Pays-Bas

The ridderschap (knighthood) in the Netherlands

In the Low Countries the ridderschap (knighthood) has always been the most prominent form of organization of the nobility; it dates back to the Middle Ages. According to the usual pattern in feudal Europe the ruling lords of the Dutch provinces would gather a group of warriors and advisors around them and as generations went by they formed the (provincial) ridderschap. This already hints at the fact that nobility and hence the ridderschap were (and are) hereditary, and also closely connected to a sovereign house.

During the (1579) 1648-1795 timeframe the Netherlands were a republic (the Republic of United Provinces); nevertheless the nobility continued to play an important role. Each province had its own government, the Provincial Estates, which usually was composed of representatives of the cities and members of the nobility and the landed gentry. Those members of the nobility were elected from the whole of the provincial ridderschap and mostly represented rural areas. It must be noted that the nobles of the provinces of Zeeland and Friesland weren’t organized in a ridderschap. The central government issued from those provincial governments and was accountable to them. In 1795 the United Provinces were conquered by the French and the nobility was abrogated according to the ideas and ideals of the French Revolution.

When the Kingdom of the Netherlands was instituted in 1815 the rights of the nobility were again recognized and it received an official position in matters of State. First it was stated in the Constitution that “the King grants nobility”; later on the methods of granting nobility were established in the Sovereign Decision (Soeverein Besluit) Nr. 60 of 13 February 1815. During the first few years of the Kingdom being nominated in a ridderschap also counted among those methods, but after that initial period, and even today, a person is created a nobleman by means of either recognition, annexation or elevation. Recognition refers to ancient, i.e. pre-1795, Dutch nobility, annexation refers to nobility of foreign origin, whereas elevation is the creation of new nobility. One could argue that nomination in a ridderschap is a kind of elevation. Though every nobleman had the right to be admitted to the ridderschap of his province, as per the Constitution, article 43, this didn’t always happen. The reason mostly was lack of personal wealth.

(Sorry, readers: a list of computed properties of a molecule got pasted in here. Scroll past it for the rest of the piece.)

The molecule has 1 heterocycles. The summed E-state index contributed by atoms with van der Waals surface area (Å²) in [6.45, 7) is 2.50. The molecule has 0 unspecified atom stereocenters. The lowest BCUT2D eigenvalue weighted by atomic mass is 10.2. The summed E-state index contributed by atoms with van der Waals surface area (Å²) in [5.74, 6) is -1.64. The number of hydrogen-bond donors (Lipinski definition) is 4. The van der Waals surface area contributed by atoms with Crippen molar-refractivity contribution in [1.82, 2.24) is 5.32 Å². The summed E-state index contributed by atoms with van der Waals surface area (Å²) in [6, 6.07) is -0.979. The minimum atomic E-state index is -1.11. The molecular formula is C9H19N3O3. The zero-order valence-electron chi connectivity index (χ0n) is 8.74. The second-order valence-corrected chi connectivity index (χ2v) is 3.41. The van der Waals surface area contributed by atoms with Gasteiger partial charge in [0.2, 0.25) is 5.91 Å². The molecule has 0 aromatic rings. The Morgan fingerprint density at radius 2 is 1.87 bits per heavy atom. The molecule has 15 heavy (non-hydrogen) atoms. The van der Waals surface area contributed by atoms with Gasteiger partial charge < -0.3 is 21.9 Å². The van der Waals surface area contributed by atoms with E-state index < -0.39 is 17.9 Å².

Contrary to the situation in the United Provinces, within the Kingdom the central government, composed of the King and the First and Second Chambers, predominated over the provinces. Members of both Chambers would now be chosen by electoral colleges, and especially those of the First Chamber were to be elected by the Provincial Estates, of which members of the ridderschap would be part. Following the days of the French occupation King Willem I instituted the Supreme Council of Nobility in 1814, when he still was Sovereign Ruler (Soeverein Vorst); this advisory council assisted at the re-establishment of the nobility both legally and numerically.

On 30 March 1815 the ridderschappen, having organized themselves during the preceding months, met for the first time. Immediately after this meeting the noblemen of Zeeland asked permission to also form a ridderschap. The Ridderschap van Zeeland was established by Royal Decree Nr. 70 of 25 June 1816. Friesland followed suit in 1825.

The estates society was finally abrogated in 1850 and the Constitution changed accordingly. The role of the nobility within the government had been finished; the only privilege that remained was the right to bear a noble title or, lacking that, the predicate jonkheer. The ridderschappen lost their political role as well and some were discontinued, but those of Overijssel, Gelderland, Noord-Brabant and Utrecht (resp. 95, 185, 41 and 190 male members as of today) continued to exist, mainly as charitative societies.